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South Florida lawmakers seek boost in housing options for Miccosukee

The Capitol is seen late Tuesday night, Sept. 26, 2023, in Washington, as lawmakers work to advance appropriations bills on the House floor. The Republican-controlled House and the Democrat-controlled Senate are starkly divided over very different paths to preventing a federal shutdown. (AP Photo/J. Scott Applewhite)
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AP
The Capitol is seen late Tuesday night, Sept. 26, 2023, in Washington, as lawmakers work to advance appropriations bills on the House floor. The Republican-controlled House and the Democrat-controlled Senate are starkly divided over very different paths to preventing a federal shutdown. (AP Photo/J. Scott Applewhite)

If passed, the Tigertail Historical Tree Island Repatriation Act would authorize the Army Corps of Engineers "to realign a portion of the levee located within the Tigertail Camp to give Miccosukee."

U.S. Rep. Debbie Wasserman Schultz, D-Weston, and U.S. Rep. María Elvira Salazar, R-Miami, teamed up to introduce a bipartisan bill Thursday to improve housing options for the Miccosukee Tribe.

“Our friends in the Miccosukee Tribe are good stewards and protectors of America’s Everglades, an American jewel that helps supply drinking water to millions of Floridians.” said Wasserman Schultz in a statement to WLRN. “I’m proud to partner with the Tribe and my Florida colleague on this bill so they can continue to flourish in South Florida.”

“The Miccosukee Tribe are an integral part of the South Florida community,” said Salazar in a statement to WLRN. “This bill will ensure the Miccosukee can use their resources as they need to while protecting our environment and preserving the health of the Everglades.”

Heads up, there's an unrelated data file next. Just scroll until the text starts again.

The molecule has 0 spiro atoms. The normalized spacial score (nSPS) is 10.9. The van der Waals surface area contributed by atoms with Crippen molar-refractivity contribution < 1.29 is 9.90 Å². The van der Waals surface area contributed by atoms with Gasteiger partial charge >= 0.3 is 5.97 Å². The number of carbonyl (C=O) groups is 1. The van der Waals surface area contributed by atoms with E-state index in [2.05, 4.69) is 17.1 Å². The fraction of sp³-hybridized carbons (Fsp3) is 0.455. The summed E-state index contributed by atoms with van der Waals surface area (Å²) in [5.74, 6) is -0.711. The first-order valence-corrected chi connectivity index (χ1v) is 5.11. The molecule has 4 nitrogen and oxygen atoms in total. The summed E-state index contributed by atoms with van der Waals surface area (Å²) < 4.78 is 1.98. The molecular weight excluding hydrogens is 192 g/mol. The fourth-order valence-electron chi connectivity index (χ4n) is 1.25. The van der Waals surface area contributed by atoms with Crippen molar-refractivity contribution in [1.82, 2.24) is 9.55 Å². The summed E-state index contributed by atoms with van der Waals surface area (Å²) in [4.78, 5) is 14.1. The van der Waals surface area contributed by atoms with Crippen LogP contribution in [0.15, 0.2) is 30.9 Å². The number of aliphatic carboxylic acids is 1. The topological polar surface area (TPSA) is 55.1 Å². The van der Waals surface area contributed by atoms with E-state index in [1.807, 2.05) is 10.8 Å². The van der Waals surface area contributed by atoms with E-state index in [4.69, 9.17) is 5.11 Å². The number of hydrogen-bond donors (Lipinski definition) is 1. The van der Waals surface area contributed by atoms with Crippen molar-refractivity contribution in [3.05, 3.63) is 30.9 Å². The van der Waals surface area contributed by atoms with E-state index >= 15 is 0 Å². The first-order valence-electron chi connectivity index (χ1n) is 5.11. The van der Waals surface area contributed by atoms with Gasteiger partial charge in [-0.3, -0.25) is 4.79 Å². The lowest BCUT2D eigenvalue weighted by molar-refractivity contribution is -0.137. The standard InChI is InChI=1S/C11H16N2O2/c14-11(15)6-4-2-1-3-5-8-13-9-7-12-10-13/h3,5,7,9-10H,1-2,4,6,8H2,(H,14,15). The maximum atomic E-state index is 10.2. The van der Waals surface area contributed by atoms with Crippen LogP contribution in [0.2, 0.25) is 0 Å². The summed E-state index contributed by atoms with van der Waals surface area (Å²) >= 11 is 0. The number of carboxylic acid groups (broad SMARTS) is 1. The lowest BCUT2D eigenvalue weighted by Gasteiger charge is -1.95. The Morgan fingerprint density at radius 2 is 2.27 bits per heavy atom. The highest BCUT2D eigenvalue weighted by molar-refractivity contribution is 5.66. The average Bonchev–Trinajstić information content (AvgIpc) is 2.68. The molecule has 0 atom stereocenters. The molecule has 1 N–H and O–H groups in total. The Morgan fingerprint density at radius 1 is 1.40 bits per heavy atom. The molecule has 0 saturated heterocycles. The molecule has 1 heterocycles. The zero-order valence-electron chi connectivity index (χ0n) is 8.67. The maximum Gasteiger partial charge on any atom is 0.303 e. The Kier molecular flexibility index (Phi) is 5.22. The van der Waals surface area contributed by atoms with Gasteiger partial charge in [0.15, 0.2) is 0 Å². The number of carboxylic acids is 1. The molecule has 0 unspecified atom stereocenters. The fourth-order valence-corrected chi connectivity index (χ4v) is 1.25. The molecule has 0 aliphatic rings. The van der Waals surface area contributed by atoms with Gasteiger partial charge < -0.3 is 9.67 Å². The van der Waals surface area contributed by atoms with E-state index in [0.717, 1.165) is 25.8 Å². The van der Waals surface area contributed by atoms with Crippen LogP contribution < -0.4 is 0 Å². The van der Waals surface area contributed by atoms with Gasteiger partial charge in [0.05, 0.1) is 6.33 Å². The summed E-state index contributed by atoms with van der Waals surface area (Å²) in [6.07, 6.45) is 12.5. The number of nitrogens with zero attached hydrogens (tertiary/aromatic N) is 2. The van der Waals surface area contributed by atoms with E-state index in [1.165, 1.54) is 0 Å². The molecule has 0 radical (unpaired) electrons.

The two South Florida lawmakers named their bill the "Tigertail Historical Tree Island Repatriation Act."

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If passed, it would authorize the Army Corps of Engineers to realign a portion of the levee located within the Tigertail Camp to give Miccosukee Tribe members options to provide more housing for members of the Tigertail Camp family, say the lawmakers.

The Everglades has been home to the Miccosukee for hundreds of years. In the 1800s, they were forced off their land to the west, but about 100 never fled South Florida and instead hid out in the Everglades.

Tribal members now number more than 600 and are direct descendants of those who eluded capture, according to the Miccosukee Tribe website.

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Sergio R. Bustos
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